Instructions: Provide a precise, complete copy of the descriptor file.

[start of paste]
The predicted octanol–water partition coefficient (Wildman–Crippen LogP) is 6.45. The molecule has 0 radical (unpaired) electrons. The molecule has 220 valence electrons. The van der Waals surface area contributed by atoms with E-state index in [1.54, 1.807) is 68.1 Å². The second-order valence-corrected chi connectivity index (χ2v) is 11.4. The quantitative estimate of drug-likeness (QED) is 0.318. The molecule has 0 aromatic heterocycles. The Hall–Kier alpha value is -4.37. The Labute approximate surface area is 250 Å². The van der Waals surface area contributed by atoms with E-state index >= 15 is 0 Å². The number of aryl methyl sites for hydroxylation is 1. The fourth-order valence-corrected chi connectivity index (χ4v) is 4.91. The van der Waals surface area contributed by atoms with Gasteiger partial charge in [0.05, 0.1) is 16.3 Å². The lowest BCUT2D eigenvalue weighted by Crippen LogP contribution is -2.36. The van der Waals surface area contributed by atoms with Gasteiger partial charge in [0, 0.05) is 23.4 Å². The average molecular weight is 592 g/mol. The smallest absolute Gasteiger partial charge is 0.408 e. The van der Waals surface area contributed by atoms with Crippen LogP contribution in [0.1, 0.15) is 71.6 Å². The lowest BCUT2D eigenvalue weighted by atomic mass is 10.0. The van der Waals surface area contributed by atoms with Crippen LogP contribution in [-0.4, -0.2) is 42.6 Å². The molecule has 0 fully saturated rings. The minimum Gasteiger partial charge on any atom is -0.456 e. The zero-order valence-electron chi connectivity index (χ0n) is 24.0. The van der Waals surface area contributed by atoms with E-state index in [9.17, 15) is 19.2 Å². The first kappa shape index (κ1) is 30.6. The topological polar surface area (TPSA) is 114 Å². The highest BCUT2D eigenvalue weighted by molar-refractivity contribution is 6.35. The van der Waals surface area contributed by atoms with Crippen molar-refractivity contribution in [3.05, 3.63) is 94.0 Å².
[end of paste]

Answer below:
The predicted octanol–water partition coefficient (Wildman–Crippen LogP) is 6.45. The molecule has 0 radical (unpaired) electrons. The molecule has 220 valence electrons. The van der Waals surface area contributed by atoms with E-state index in [1.54, 1.807) is 68.1 Å². The second-order valence-corrected chi connectivity index (χ2v) is 11.4. The quantitative estimate of drug-likeness (QED) is 0.318. The molecule has 0 aromatic heterocycles. The Hall–Kier alpha value is -4.37. The Labute approximate surface area is 250 Å². The van der Waals surface area contributed by atoms with E-state index >= 15 is 0 Å². The number of aryl methyl sites for hydroxylation is 1. The fourth-order valence-corrected chi connectivity index (χ4v) is 4.91. The van der Waals surface area contributed by atoms with Gasteiger partial charge in [0.05, 0.1) is 16.3 Å². The lowest BCUT2D eigenvalue weighted by Crippen LogP contribution is -2.36. The van der Waals surface area contributed by atoms with Gasteiger partial charge in [0, 0.05) is 23.4 Å². The average molecular weight is 592 g/mol. The smallest absolute Gasteiger partial charge is 0.408 e. The van der Waals surface area contributed by atoms with Crippen LogP contribution in [0.1, 0.15) is 71.6 Å². The lowest BCUT2D eigenvalue weighted by atomic mass is 10.0. The van der Waals surface area contributed by atoms with Crippen LogP contribution in [-0.4, -0.2) is 42.6 Å². The molecule has 0 fully saturated rings. The minimum Gasteiger partial charge on any atom is -0.456 e. The zero-order valence-electron chi connectivity index (χ0n) is 24.0. The van der Waals surface area contributed by atoms with E-state index in [9.17, 15) is 19.2 Å². The first kappa shape index (κ1) is 30.6. The topological polar surface area (TPSA) is 114 Å². The highest BCUT2D eigenvalue weighted by molar-refractivity contribution is 6.35. The van der Waals surface area contributed by atoms with Crippen molar-refractivity contribution in [3.05, 3.63) is 94.0 Å².